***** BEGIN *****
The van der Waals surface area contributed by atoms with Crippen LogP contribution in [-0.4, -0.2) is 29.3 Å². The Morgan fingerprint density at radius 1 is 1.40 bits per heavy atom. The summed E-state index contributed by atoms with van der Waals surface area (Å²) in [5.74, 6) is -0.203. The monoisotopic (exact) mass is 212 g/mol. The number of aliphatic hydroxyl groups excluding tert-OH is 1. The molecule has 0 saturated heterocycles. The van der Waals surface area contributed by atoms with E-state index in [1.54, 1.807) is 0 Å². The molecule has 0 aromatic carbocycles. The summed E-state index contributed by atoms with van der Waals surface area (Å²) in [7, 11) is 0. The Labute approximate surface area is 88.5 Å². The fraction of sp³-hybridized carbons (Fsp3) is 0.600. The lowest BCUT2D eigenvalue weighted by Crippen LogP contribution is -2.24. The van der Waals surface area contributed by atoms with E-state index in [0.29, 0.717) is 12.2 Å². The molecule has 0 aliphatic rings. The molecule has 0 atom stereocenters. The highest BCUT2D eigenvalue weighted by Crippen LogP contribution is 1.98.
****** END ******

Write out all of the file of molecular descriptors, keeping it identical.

The van der Waals surface area contributed by atoms with Crippen LogP contribution in [-0.4, -0.2) is 29.3 Å². The Morgan fingerprint density at radius 1 is 1.40 bits per heavy atom. The summed E-state index contributed by atoms with van der Waals surface area (Å²) in [5.74, 6) is -0.203. The monoisotopic (exact) mass is 212 g/mol. The number of aliphatic hydroxyl groups excluding tert-OH is 1. The molecule has 0 saturated heterocycles. The van der Waals surface area contributed by atoms with E-state index in [1.54, 1.807) is 0 Å². The molecule has 0 aromatic carbocycles. The summed E-state index contributed by atoms with van der Waals surface area (Å²) in [7, 11) is 0. The Labute approximate surface area is 88.5 Å². The fraction of sp³-hybridized carbons (Fsp3) is 0.600. The lowest BCUT2D eigenvalue weighted by Crippen LogP contribution is -2.24. The van der Waals surface area contributed by atoms with E-state index in [0.29, 0.717) is 12.2 Å². The molecule has 0 aliphatic rings. The molecule has 0 atom stereocenters. The highest BCUT2D eigenvalue weighted by Crippen LogP contribution is 1.98.